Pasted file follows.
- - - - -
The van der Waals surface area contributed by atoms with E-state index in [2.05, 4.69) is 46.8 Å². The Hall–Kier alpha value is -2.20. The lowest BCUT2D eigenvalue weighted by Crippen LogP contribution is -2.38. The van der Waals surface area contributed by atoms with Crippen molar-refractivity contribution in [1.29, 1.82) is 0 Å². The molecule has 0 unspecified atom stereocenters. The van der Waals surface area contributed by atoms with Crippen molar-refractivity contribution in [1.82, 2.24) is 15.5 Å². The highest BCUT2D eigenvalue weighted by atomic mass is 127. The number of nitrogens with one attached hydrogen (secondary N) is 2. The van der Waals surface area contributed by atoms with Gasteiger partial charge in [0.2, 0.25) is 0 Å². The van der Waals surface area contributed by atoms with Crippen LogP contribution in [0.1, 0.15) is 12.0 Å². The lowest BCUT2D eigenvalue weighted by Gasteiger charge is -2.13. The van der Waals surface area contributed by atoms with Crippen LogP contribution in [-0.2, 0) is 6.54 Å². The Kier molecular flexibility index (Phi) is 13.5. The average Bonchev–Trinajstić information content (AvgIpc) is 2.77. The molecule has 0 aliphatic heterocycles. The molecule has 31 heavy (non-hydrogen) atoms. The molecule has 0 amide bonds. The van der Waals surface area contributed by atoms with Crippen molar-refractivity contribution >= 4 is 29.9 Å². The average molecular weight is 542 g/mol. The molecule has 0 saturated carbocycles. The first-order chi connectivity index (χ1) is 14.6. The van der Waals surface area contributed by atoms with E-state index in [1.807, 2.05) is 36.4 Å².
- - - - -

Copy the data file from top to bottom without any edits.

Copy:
The van der Waals surface area contributed by atoms with E-state index in [2.05, 4.69) is 46.8 Å². The Hall–Kier alpha value is -2.20. The lowest BCUT2D eigenvalue weighted by Crippen LogP contribution is -2.38. The van der Waals surface area contributed by atoms with Crippen molar-refractivity contribution in [1.29, 1.82) is 0 Å². The molecule has 0 unspecified atom stereocenters. The van der Waals surface area contributed by atoms with Crippen molar-refractivity contribution in [1.82, 2.24) is 15.5 Å². The highest BCUT2D eigenvalue weighted by atomic mass is 127. The number of nitrogens with one attached hydrogen (secondary N) is 2. The van der Waals surface area contributed by atoms with Gasteiger partial charge in [0.2, 0.25) is 0 Å². The van der Waals surface area contributed by atoms with Crippen LogP contribution in [0.1, 0.15) is 12.0 Å². The lowest BCUT2D eigenvalue weighted by Gasteiger charge is -2.13. The van der Waals surface area contributed by atoms with Crippen LogP contribution in [-0.2, 0) is 6.54 Å². The Kier molecular flexibility index (Phi) is 13.5. The average Bonchev–Trinajstić information content (AvgIpc) is 2.77. The molecule has 0 aliphatic heterocycles. The molecule has 31 heavy (non-hydrogen) atoms. The molecule has 0 amide bonds. The van der Waals surface area contributed by atoms with Crippen molar-refractivity contribution >= 4 is 29.9 Å². The average molecular weight is 542 g/mol. The molecule has 0 saturated carbocycles. The first-order chi connectivity index (χ1) is 14.6. The van der Waals surface area contributed by atoms with E-state index in [1.807, 2.05) is 36.4 Å².